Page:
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Comment: Re:The point of an exchange (Score 1) 48

An exchange is a place where buyers and sellers can meet to do business and where the price of goods is determined. You place an order with the exchange and it tries to fulfill your order given the other orders in the system. Some exchanges allow you to trade on margin, where you're only required to post a portion of the money for your deals and the exchange covers the rest. Exchanges make their money by charging a small fee per transaction.

Say you want to buy 100 Bitcoins, you open an account with an exchange and fund it via some method like cashier's check, money order, wire transfer, credit card or cash. You can then enter various types of orders. A market order would be fulfilled at whatever price the market happens to be at, while a limit order would specify a certain price (or better). Now, there may be no one on the exchange able to fulfill your order of 100 bitcoins, but there may be ten people who can sell you 10 each, or maybe two people with 50, etc. The exchange will manage this all for you. If you placed a limit order and no one is around to sell you those last 10 bitcoins at the price you wanted, then that part of your order will go unfulfilled.

An exchange is not a bank! You should not keep assets in your exchange account unless they are actively used to trade.

Comment: Re:Fuck religion. (Score 1) 903

by h4ck7h3p14n37 (#45843147) Attached to: US Justice Blocks Implementation of ACA Contraceptive Mandate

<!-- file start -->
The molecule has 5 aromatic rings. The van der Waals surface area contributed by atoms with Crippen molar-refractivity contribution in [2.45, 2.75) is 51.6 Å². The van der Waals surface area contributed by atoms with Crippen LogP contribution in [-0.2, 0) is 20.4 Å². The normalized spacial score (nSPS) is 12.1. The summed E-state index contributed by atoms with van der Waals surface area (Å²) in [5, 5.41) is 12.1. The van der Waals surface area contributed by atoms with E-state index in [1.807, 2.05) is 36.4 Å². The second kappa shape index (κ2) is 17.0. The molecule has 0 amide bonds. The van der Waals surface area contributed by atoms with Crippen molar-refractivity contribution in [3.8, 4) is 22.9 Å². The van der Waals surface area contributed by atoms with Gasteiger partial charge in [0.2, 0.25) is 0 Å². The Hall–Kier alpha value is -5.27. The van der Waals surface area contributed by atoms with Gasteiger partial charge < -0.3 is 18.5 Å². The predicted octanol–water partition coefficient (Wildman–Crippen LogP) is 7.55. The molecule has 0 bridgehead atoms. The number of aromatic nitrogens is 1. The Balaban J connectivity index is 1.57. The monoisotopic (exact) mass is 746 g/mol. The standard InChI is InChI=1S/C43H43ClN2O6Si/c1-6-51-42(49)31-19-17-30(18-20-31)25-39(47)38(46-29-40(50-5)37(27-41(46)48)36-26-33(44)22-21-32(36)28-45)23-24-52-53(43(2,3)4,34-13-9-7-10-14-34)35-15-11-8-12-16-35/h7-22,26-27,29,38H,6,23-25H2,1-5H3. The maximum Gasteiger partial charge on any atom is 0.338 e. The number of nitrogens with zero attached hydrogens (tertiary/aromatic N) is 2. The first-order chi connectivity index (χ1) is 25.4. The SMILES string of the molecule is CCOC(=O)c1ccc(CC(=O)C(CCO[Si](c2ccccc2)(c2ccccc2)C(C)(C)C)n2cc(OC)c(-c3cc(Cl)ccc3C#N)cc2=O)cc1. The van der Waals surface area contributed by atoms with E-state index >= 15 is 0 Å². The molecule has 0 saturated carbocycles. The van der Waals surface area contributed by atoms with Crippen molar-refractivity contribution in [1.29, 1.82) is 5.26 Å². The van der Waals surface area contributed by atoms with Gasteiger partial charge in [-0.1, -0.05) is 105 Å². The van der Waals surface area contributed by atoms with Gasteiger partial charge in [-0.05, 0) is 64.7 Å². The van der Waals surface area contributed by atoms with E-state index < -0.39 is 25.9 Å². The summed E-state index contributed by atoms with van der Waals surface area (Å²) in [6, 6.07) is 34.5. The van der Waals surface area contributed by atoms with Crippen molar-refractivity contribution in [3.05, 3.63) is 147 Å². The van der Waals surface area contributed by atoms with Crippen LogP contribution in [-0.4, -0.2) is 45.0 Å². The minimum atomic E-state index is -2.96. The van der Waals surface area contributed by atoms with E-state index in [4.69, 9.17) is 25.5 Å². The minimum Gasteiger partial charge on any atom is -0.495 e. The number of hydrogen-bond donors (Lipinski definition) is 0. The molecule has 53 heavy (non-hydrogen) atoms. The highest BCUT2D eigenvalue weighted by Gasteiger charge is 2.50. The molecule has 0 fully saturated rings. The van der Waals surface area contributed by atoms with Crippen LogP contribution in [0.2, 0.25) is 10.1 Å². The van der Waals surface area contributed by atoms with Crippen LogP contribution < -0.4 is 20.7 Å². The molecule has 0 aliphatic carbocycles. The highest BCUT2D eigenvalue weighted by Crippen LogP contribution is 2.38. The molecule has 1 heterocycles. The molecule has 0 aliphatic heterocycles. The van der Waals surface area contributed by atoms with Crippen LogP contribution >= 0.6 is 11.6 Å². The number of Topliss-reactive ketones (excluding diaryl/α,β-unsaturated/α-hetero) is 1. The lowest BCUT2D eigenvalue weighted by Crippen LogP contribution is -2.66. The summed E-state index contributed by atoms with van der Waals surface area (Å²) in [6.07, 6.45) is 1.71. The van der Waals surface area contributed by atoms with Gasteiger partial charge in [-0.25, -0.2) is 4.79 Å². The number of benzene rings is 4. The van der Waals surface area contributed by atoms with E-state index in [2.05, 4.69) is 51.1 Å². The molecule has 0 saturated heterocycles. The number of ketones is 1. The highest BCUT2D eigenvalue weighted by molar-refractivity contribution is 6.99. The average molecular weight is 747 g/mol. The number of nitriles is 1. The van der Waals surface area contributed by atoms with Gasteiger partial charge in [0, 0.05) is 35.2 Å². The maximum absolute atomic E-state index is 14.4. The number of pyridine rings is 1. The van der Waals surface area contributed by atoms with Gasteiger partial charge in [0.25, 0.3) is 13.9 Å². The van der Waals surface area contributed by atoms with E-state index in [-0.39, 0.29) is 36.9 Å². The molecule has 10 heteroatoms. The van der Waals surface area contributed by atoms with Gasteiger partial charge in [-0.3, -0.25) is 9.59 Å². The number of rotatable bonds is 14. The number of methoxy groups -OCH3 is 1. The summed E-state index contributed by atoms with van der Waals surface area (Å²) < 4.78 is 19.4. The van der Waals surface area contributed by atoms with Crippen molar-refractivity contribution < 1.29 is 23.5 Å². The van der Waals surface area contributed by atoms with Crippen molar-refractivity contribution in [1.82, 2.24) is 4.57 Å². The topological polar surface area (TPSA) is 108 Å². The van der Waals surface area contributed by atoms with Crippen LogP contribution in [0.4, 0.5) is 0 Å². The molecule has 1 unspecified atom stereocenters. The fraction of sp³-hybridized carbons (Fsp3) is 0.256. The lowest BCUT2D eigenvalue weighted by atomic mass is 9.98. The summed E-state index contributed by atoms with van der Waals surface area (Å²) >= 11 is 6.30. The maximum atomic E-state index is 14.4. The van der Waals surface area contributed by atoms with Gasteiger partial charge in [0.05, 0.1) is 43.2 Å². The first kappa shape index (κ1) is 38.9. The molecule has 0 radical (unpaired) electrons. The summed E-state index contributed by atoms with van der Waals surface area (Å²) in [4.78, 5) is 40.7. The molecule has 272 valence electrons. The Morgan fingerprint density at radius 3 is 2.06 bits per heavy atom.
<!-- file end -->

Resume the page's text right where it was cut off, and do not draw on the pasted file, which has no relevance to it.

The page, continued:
No, the whole point of health insurance, like any type of insurance, is to hedge against risk. Risk pooling is just one way of helping to ensure it's profitable to issue policies. If I decide I don't want to risk having to pay for cancer treatments, I can pay a premium for an insurance policy to hedge against the risk of developing cancer. If I know I'm not going to be having children, why would I pay a premium for maternity coverage?

An individual should absolutely be able to choose which risks he wants to hedge against and which risks he doesn't. That's the big problem with the minimum essential coverage requirements in the Patent Protection and Affordable Care Act, it forces everyone to pay for coverage they may neither need, nor want. Insurance does not equate to healthcare, although people like to confuse the two. You can always pay cash for services. If I'm relatively young and healthy, with plenty of cash in the bank, it may make sense for me to carry a high deductible catastrophic plan that does not cover routine services that I can pay for with cash.

If the goal is universal health coverage, then we should be opening free clinics, new medical schools and offering scholarships to people who want to be trained. The PPACA did none of this, it was simply more regulations on an already over-regulated industry.

Comment: Re:Who uses mice? (Score 1) 361

by h4ck7h3p14n37 (#45710577) Attached to: How long do your computer mice last?

I agree, the Logitech Trackman Marble FX rocks. I've got two that I bought back in the 90's and I'm thinking about buying some more off eBay.

I never understood why Logitech stopped producing them, or why someone else didn't license/copy the design. Fits the hand and wrist well, the large ball has some heft and spins freely and I found the thumb cutout useful for finer movements.

Comment: Re:Gross, but... (Score 1) 618

by h4ck7h3p14n37 (#44983473) Attached to: First Cases of Flesh-Eating Drug Emerge In the United States